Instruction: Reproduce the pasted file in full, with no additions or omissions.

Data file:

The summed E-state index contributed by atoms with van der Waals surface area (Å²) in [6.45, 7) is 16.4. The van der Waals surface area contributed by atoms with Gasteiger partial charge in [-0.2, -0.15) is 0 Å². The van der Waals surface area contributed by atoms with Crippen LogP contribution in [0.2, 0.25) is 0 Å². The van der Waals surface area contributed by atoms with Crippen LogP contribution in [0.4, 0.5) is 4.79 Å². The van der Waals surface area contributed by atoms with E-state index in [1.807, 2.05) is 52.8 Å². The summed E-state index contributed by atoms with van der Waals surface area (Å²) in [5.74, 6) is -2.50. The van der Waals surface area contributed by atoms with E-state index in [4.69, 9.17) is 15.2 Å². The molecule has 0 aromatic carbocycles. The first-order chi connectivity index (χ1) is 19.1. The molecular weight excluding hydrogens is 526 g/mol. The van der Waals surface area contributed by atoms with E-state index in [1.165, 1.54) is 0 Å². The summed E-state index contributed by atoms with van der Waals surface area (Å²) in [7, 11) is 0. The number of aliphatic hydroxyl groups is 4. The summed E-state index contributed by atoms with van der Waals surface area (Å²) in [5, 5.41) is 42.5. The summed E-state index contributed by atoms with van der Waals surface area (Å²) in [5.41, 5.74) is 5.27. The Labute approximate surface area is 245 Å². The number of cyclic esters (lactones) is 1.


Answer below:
The summed E-state index contributed by atoms with van der Waals surface area (Å²) in [6.45, 7) is 16.4. The van der Waals surface area contributed by atoms with Gasteiger partial charge in [-0.2, -0.15) is 0 Å². The van der Waals surface area contributed by atoms with Crippen LogP contribution in [0.2, 0.25) is 0 Å². The van der Waals surface area contributed by atoms with Crippen LogP contribution in [0.4, 0.5) is 4.79 Å². The van der Waals surface area contributed by atoms with E-state index in [1.807, 2.05) is 52.8 Å². The summed E-state index contributed by atoms with van der Waals surface area (Å²) in [5.74, 6) is -2.50. The van der Waals surface area contributed by atoms with E-state index in [4.69, 9.17) is 15.2 Å². The molecule has 0 aromatic carbocycles. The first-order chi connectivity index (χ1) is 19.1. The molecular weight excluding hydrogens is 526 g/mol. The van der Waals surface area contributed by atoms with E-state index in [1.165, 1.54) is 0 Å². The summed E-state index contributed by atoms with van der Waals surface area (Å²) in [7, 11) is 0. The number of aliphatic hydroxyl groups is 4. The summed E-state index contributed by atoms with van der Waals surface area (Å²) in [5, 5.41) is 42.5. The summed E-state index contributed by atoms with van der Waals surface area (Å²) in [5.41, 5.74) is 5.27. The Labute approximate surface area is 245 Å². The number of cyclic esters (lactones) is 1.